What do you need to know about IAS 39?
IAS 39 is far-reaching – its requirements extend to virtually every area of business. Its application may require changes to systems, processes and documentation and, in some cases, to the way companies view and manage risk. It also requires companies to communicate their results in a new way.
What are two classes of financial liabilities in IAS 39?
IAS 39 recognises two classes of financial liabilities: [IAS 39.47] Financial liabilities at fair value through profit or loss Other financial liabilities measured at amortised cost using the effective interest method
When are loan commitments outside the scope of IAS 39?
Loan commitments are outside the scope of IAS 39 if they cannot be settled net in cash or another financial instrument, they are not designated as financial liabilities at fair value through profit or loss, and the entity does not have a past practice of selling the loans that resulted from the commitment shortly after origination.
When did IFRS 9 replace IAS 39 accounting standards?
The International Accounting Standards Board (IASB) published the final version of IFRS 9 Financial Instruments in July 2014. IFRS 9 replaces IAS 39 Financial Instruments: Recognition and Measurement, and is effective for annual periods beginning on or after January 1, 2018. Earlier application is permitted.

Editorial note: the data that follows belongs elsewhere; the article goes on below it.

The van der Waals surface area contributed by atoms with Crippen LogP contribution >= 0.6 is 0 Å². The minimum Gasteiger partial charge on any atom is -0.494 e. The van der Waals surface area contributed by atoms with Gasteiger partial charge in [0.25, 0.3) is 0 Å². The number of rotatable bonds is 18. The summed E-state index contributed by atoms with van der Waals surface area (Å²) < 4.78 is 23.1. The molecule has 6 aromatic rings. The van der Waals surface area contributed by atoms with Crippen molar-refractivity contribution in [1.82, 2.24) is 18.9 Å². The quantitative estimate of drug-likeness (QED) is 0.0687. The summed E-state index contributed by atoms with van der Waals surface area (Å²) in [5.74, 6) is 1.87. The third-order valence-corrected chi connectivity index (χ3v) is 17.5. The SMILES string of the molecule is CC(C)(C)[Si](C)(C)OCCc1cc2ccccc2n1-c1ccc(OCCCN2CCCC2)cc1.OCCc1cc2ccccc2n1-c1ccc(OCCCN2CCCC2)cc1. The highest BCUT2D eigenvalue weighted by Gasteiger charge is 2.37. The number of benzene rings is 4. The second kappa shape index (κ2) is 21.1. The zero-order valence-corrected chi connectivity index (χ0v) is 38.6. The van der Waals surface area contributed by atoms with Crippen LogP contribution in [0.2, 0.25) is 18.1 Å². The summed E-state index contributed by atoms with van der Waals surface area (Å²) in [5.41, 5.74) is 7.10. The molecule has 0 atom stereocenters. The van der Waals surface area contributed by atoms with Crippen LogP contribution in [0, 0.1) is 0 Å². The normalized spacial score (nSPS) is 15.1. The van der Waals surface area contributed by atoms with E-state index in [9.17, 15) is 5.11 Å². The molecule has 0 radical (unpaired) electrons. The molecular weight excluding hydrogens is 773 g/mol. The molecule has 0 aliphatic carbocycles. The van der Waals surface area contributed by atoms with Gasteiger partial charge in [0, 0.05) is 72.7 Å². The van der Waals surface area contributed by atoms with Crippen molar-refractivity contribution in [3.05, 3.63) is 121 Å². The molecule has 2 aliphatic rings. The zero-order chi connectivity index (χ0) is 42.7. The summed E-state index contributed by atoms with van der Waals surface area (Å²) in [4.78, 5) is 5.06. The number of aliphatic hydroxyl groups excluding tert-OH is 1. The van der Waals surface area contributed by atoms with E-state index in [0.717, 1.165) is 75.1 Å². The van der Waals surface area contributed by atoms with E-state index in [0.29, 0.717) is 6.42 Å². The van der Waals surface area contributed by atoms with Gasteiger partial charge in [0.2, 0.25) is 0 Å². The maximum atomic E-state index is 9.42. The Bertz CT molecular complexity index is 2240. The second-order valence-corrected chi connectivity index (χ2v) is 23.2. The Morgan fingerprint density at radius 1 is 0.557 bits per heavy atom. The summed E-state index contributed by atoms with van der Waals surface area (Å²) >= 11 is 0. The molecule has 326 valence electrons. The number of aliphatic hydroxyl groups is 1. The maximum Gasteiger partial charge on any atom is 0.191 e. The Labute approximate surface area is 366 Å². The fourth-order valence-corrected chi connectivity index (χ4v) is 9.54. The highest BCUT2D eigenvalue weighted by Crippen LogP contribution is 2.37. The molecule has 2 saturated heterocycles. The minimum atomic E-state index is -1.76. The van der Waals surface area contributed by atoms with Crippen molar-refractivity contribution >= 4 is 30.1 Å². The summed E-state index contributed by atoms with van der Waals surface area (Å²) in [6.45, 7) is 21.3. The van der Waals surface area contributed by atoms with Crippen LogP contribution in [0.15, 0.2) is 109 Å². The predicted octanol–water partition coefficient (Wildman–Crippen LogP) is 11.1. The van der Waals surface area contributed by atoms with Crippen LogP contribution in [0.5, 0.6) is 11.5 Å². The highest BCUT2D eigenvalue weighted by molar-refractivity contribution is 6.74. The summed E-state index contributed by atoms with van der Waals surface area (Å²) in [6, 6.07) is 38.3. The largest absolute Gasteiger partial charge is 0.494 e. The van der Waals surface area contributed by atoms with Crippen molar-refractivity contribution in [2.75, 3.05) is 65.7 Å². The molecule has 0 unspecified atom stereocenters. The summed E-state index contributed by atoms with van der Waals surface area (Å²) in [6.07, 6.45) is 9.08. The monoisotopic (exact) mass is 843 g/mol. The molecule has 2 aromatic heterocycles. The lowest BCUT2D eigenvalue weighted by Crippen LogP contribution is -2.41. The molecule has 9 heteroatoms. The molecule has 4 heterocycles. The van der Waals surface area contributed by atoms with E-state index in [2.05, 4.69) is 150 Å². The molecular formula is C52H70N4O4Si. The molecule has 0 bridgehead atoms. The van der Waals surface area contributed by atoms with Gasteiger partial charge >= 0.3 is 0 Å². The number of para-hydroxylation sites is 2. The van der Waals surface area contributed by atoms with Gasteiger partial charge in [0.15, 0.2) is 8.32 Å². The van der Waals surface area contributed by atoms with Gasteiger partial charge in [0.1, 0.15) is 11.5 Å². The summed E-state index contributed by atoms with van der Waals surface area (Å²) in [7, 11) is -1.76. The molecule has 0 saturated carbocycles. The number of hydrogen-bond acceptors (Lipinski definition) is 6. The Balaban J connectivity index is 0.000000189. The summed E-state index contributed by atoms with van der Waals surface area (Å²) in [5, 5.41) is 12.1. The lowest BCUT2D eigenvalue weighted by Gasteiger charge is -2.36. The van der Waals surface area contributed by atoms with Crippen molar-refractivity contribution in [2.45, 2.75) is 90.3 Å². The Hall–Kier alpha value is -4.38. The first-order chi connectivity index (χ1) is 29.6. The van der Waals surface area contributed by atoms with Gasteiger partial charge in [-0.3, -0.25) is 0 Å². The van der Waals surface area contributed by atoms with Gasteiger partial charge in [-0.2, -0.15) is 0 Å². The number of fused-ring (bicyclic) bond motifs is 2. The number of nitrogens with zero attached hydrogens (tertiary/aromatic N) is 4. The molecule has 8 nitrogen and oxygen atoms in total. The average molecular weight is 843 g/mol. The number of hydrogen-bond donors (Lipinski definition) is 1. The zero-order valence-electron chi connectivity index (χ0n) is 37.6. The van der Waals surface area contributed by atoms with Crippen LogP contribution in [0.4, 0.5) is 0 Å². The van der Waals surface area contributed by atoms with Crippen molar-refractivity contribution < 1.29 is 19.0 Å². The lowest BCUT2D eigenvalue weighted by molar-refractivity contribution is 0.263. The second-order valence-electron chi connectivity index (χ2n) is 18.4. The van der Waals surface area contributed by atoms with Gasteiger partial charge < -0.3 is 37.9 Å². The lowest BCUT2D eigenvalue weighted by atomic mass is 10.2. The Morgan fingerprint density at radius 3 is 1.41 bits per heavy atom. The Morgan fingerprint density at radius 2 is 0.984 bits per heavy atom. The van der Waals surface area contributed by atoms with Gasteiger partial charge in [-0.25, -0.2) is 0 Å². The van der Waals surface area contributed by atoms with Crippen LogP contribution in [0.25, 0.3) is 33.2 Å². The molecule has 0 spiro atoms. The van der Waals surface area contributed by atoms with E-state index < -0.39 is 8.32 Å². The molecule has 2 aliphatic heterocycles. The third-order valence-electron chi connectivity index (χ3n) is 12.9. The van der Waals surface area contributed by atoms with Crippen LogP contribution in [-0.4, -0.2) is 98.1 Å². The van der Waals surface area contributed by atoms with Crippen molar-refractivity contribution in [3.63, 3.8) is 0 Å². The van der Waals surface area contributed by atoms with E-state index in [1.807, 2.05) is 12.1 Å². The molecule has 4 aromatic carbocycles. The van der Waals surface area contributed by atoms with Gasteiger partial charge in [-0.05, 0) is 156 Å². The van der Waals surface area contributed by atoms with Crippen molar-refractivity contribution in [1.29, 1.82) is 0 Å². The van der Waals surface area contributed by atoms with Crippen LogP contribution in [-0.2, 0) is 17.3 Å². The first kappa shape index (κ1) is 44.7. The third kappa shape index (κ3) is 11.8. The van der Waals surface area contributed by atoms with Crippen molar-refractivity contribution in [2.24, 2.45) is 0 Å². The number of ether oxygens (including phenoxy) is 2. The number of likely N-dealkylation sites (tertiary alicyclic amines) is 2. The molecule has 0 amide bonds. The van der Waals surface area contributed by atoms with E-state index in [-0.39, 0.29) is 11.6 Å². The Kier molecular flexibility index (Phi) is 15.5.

IAS 39 requires a positive intent and ability to hold a financial asset to maturity. In order to be classified as held-to-maturity, a financial asset must also be quoted in an active market. This fact distinguishes held-to-maturity investments from loans and receivables.
When is a non financial contract within the scope of IAS 39?
Contracts to buy or sell non-financial items are within the scope of IAS 39 if they can be settled net in cash or another financial asset and are not entered into and held for the purpose of the receipt or delivery of a non-financial item in accordance with the entity’s expected purchase, sale, or usage requirements.